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Japanese cars of the 1970s
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Rick
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Joined: 27 Apr 2005
Posts: 19870
Location: Cheshire

PostPosted: Fri Dec 21, 2018 12:41 pm    Post subject: Japanese cars of the 1970s Reply with quote

Hi all,

I've just had a read of the following article, about a rare surviving Mk1 Honda Accord.

https://www.telegraph.co.uk/cars/classic/uks-rarest-cars-1979-honda-accord-saloon-mk1-one-six-remaining/

I well remember Japanese cars on British roads in the 1970s, although I've had little to do with Cherrys, 120Ys, 140Js, Crowns and so on. A neighbour had a new Toyota Crown Super Saloon, and it was an impressively-spec'd car, it replaced a Celica like the example shown below. Does anyone here have firsthand experiences of the popular Japanese cars of the 1970s, and how did they compare to British cars of the era?


http://www.oldclassiccar.co.uk/toyota-celica.htm

RJ
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alastairq



Joined: 14 Oct 2016
Posts: 1009
Location: East Yorkshire

PostPosted: Fri Dec 21, 2018 1:38 pm    Post subject: Reply with quote

First Mother-in-Law had a Sunny.....[she was close to being in the Guinness Book of records, for taking, and failing, the highest number of driving tests.......a good driver, just went to pieces under 'exam' conditions]...then I came along [a London Transport-trained bus driver], took her out the day before, insisted she did things right........she was more 'afraid' of me, than the Examiner....passed her test next day, no faults!!!

Into my 2nd marriage....[how I define the aeons of my life]....we purchased a [used] Nissan Cherry..[the ''Euro'' type]....did all we wanted, without fuss....[but had a 'weak' fuel pump]....not exactly memorable to drive...but the dash board lights, when I first drove it at night, fair startled me, they did!!
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BigJohn



Joined: 01 Jan 2011
Posts: 853
Location: Nr. Lancaster

PostPosted: Fri Dec 21, 2018 2:15 pm    Post subject: Reply with quote

8yrs ago I had a low mileage, mint condition, 1982 2G Accord. It was metallic red with deep red velour upholstery with matching red vinyl. A rather unkind friend said it looker like a tarts parlour. The Hondamatic was sublime, meant to be driven as a semi auto the action was precise with a soft audible click. The driving experience was a bit wafty, but quiet and capable. In short, boring. Getting parts for it was a nightmare, I was told Honda policy was to scrap obsolete parts. My wife still misses it but I sold it and bought a Rover P6B, which she hated.
Currently for sale, I could get domestic bonus points if I bought it back, but I stick with my Golf Cabrio and the Escort!
https://www.carandclassic.co.uk/car/C1022380
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peter scott



Joined: 18 Dec 2007
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Location: Edinburgh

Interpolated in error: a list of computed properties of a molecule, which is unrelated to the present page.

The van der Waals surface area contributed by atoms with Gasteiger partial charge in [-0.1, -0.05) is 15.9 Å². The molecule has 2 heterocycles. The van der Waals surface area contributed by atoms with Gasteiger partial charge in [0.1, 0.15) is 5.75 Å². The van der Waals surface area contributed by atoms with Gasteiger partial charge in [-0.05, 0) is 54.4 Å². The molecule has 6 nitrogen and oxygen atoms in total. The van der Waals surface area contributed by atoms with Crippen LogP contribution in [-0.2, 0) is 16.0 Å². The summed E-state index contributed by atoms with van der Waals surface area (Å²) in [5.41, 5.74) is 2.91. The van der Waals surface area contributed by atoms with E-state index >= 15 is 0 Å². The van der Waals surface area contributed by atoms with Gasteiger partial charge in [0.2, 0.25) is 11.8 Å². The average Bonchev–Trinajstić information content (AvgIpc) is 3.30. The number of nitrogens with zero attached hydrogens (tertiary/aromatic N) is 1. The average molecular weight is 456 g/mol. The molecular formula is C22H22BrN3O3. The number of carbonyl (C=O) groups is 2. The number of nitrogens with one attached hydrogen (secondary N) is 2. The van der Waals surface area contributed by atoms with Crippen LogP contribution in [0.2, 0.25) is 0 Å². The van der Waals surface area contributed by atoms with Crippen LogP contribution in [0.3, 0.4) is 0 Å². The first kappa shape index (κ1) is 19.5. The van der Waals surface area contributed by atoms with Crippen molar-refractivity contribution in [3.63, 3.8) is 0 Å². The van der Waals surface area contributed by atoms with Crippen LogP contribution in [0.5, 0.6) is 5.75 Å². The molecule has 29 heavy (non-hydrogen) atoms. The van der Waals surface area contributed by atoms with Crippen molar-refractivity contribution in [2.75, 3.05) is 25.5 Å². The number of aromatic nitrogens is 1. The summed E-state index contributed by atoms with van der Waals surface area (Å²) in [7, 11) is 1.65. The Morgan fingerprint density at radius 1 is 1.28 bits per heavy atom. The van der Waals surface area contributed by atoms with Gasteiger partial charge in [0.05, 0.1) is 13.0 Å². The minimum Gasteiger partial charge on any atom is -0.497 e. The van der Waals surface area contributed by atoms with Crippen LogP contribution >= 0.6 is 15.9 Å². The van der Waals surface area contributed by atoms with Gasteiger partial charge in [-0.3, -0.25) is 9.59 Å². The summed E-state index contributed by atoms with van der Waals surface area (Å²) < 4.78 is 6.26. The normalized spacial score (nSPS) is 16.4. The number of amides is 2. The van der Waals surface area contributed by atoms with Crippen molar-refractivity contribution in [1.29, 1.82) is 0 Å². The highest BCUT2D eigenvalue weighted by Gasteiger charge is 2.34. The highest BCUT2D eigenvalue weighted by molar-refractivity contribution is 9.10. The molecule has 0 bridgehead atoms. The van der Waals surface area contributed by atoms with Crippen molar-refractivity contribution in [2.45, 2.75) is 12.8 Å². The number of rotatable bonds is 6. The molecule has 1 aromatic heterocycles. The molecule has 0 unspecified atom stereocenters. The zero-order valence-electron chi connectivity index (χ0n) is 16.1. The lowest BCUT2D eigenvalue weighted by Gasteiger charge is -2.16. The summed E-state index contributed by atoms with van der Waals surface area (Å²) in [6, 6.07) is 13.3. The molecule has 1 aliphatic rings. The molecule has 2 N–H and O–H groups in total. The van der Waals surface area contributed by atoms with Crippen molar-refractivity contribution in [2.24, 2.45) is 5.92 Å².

PostPosted: Fri Dec 21, 2018 2:40 pm    Post subject: Reply with quote

When I was getting company cars I sat in an Accord with the sun roof open and my head was above the outer roof line! I'm not exceptionally tall but I suppose I'm taller than the average Japanese. I opted for a Cavalier instead.

Peter
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Keith D



Joined: 16 Oct 2008
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Location: Upper Swan, Western Australia

PostPosted: Sat Dec 22, 2018 3:27 am    Post subject: Reply with quote

For many years my brother owned an early (1969 I think from memory) Datsun 240Z or a 24 ounce as they were known in Australia. It was a terrific car. I understand it was designed to compete with British sports cars. I drove it whenever my brother would let me and I certainly enjoyed the performance of the magnificent 6 cylinder 2.4 litre OHC engine.

Keith
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lowdrag



Joined: 10 Apr 2009
Posts: 1117
Location: Le Mans

PostPosted: Sat Dec 22, 2018 4:44 am    Post subject: Reply with quote

My wife adored the early Civic but we couldn't afford one sadly. I never drove one but they seem to be a class above anything equivalent in the UK. The only early Japanese car I finally got to drive was an S800 coupé that lives near me and which the owner let me drive last year. Like a sewing machine it was and I loved it.
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alastairq



Joined: 14 Oct 2016
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Location: East Yorkshire

PostPosted: Sat Dec 22, 2018 11:40 am    Post subject: Reply with quote

Wahayy back in the 1970's, I had a sincere look at the products Suzuki were offering. The Suzuki ''Whizz Kid'' [SC100 Coupe] was a modern version of what the Hillman Imp [California,perhaps?] should or could have become.

I test drive it [as did wife #1] and found it very sprightly, if a trifle small for a 6 footer-plus!

Neither of us were concerned about the size of the back seat....an encouragement ,perhaps, for the rest of her family not to seek too many 'lifts?'
It was very well equipped, compared to small British cars of the time.
However, whilst in the showroom, I spotted the Suzuki SJ80 jeep....and almost 'fell in love'', [to quote one of today's abhorrences].....basic in the extreme, competent [as a Land Rover wasn't]....like a pair of wellies, would have suited me to the ground as transport......I never went for Gucci appearances....still don't, really...

Of course, the rust issue didn't really make itself apparent, at the time......and bear in mind, I was used to how British and French cars rusted for their respective countries.

The SJ80 was small [compact or bijou?], competent, easy to access/egress....could be bashed around with impunity......everything any concurrent off-road vehicles were not [aside from the Haflinger]....one doesn't always need to carry around a bale of straw....

Plus, I hated [and still hate] feeling 'compelled' to wash cars....
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Dellow Mk2, 1951 built, reg 1952.
Ford Mustang coupe, 1967, 6 cylinder auto.
Fiat 126 BIS
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kenpix



Joined: 25 Mar 2014
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Location: Harrogate